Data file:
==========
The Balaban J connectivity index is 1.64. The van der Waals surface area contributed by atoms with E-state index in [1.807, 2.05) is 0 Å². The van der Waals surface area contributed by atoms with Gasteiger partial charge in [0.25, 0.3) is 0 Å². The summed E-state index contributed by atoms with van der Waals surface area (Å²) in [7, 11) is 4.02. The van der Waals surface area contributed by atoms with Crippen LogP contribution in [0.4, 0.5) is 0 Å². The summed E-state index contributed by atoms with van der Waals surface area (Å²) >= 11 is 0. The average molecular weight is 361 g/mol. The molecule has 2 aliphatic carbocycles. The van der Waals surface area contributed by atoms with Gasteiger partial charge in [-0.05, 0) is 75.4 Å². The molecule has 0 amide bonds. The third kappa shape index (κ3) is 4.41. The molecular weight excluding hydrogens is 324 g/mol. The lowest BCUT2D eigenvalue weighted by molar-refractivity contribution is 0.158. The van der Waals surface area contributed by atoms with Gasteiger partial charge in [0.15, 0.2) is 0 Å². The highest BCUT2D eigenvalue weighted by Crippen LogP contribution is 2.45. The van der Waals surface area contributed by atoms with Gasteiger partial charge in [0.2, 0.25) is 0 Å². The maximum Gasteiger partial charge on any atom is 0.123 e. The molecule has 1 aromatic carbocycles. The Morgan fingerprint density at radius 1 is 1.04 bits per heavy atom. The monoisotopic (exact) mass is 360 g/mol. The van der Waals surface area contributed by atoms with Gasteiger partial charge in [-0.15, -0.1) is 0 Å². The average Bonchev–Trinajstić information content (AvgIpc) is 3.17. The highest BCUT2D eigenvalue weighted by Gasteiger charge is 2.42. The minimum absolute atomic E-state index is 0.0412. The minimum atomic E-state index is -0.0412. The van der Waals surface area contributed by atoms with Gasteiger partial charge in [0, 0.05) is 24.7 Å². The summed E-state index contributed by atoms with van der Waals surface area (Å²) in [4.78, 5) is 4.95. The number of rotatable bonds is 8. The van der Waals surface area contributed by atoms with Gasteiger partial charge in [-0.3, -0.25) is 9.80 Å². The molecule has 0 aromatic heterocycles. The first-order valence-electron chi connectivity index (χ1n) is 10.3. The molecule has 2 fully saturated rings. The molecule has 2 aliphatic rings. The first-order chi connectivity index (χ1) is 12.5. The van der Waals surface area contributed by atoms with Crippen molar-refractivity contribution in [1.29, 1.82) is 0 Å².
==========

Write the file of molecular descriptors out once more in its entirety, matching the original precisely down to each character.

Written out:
The Balaban J connectivity index is 1.64. The van der Waals surface area contributed by atoms with E-state index in [1.807, 2.05) is 0 Å². The van der Waals surface area contributed by atoms with Gasteiger partial charge in [0.25, 0.3) is 0 Å². The summed E-state index contributed by atoms with van der Waals surface area (Å²) in [7, 11) is 4.02. The van der Waals surface area contributed by atoms with Crippen LogP contribution in [0.4, 0.5) is 0 Å². The summed E-state index contributed by atoms with van der Waals surface area (Å²) >= 11 is 0. The average molecular weight is 361 g/mol. The molecule has 2 aliphatic carbocycles. The van der Waals surface area contributed by atoms with Gasteiger partial charge in [-0.05, 0) is 75.4 Å². The molecule has 0 amide bonds. The third kappa shape index (κ3) is 4.41. The molecular weight excluding hydrogens is 324 g/mol. The lowest BCUT2D eigenvalue weighted by molar-refractivity contribution is 0.158. The van der Waals surface area contributed by atoms with Gasteiger partial charge in [0.15, 0.2) is 0 Å². The highest BCUT2D eigenvalue weighted by Crippen LogP contribution is 2.45. The van der Waals surface area contributed by atoms with Gasteiger partial charge in [0.2, 0.25) is 0 Å². The maximum Gasteiger partial charge on any atom is 0.123 e. The molecule has 1 aromatic carbocycles. The Morgan fingerprint density at radius 1 is 1.04 bits per heavy atom. The monoisotopic (exact) mass is 360 g/mol. The van der Waals surface area contributed by atoms with Gasteiger partial charge in [-0.15, -0.1) is 0 Å². The average Bonchev–Trinajstić information content (AvgIpc) is 3.17. The highest BCUT2D eigenvalue weighted by Gasteiger charge is 2.42. The minimum absolute atomic E-state index is 0.0412. The minimum atomic E-state index is -0.0412. The van der Waals surface area contributed by atoms with Gasteiger partial charge in [0, 0.05) is 24.7 Å². The summed E-state index contributed by atoms with van der Waals surface area (Å²) in [4.78, 5) is 4.95. The number of rotatable bonds is 8. The van der Waals surface area contributed by atoms with Gasteiger partial charge in [-0.3, -0.25) is 9.80 Å². The molecule has 0 aromatic heterocycles. The first-order valence-electron chi connectivity index (χ1n) is 10.3. The molecule has 2 fully saturated rings. The molecule has 2 aliphatic rings. The first-order chi connectivity index (χ1) is 12.5. The van der Waals surface area contributed by atoms with Crippen molar-refractivity contribution in [1.29, 1.82) is 0 Å².